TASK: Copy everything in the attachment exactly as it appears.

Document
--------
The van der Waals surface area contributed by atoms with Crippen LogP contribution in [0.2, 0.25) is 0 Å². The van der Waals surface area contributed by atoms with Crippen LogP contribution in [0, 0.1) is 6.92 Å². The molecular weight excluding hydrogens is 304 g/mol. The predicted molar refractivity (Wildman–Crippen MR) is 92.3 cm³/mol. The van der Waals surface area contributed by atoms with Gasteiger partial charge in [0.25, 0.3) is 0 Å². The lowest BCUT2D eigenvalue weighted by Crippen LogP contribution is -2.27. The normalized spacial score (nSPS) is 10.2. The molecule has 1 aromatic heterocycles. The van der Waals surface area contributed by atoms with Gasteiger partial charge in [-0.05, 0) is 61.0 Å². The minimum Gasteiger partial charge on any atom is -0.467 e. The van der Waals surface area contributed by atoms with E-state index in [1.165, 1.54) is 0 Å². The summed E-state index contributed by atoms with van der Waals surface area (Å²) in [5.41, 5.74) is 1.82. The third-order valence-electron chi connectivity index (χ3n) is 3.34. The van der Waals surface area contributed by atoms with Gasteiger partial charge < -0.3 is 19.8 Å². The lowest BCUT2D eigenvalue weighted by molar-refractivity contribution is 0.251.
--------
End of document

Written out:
The van der Waals surface area contributed by atoms with Crippen LogP contribution in [0.2, 0.25) is 0 Å². The van der Waals surface area contributed by atoms with Crippen LogP contribution in [0, 0.1) is 6.92 Å². The molecular weight excluding hydrogens is 304 g/mol. The predicted molar refractivity (Wildman–Crippen MR) is 92.3 cm³/mol. The van der Waals surface area contributed by atoms with Gasteiger partial charge in [0.25, 0.3) is 0 Å². The lowest BCUT2D eigenvalue weighted by Crippen LogP contribution is -2.27. The normalized spacial score (nSPS) is 10.2. The molecule has 1 aromatic heterocycles. The van der Waals surface area contributed by atoms with Gasteiger partial charge in [-0.05, 0) is 61.0 Å². The minimum Gasteiger partial charge on any atom is -0.467 e. The van der Waals surface area contributed by atoms with E-state index in [1.165, 1.54) is 0 Å². The summed E-state index contributed by atoms with van der Waals surface area (Å²) in [5.41, 5.74) is 1.82. The third-order valence-electron chi connectivity index (χ3n) is 3.34. The van der Waals surface area contributed by atoms with Gasteiger partial charge < -0.3 is 19.8 Å². The lowest BCUT2D eigenvalue weighted by molar-refractivity contribution is 0.251.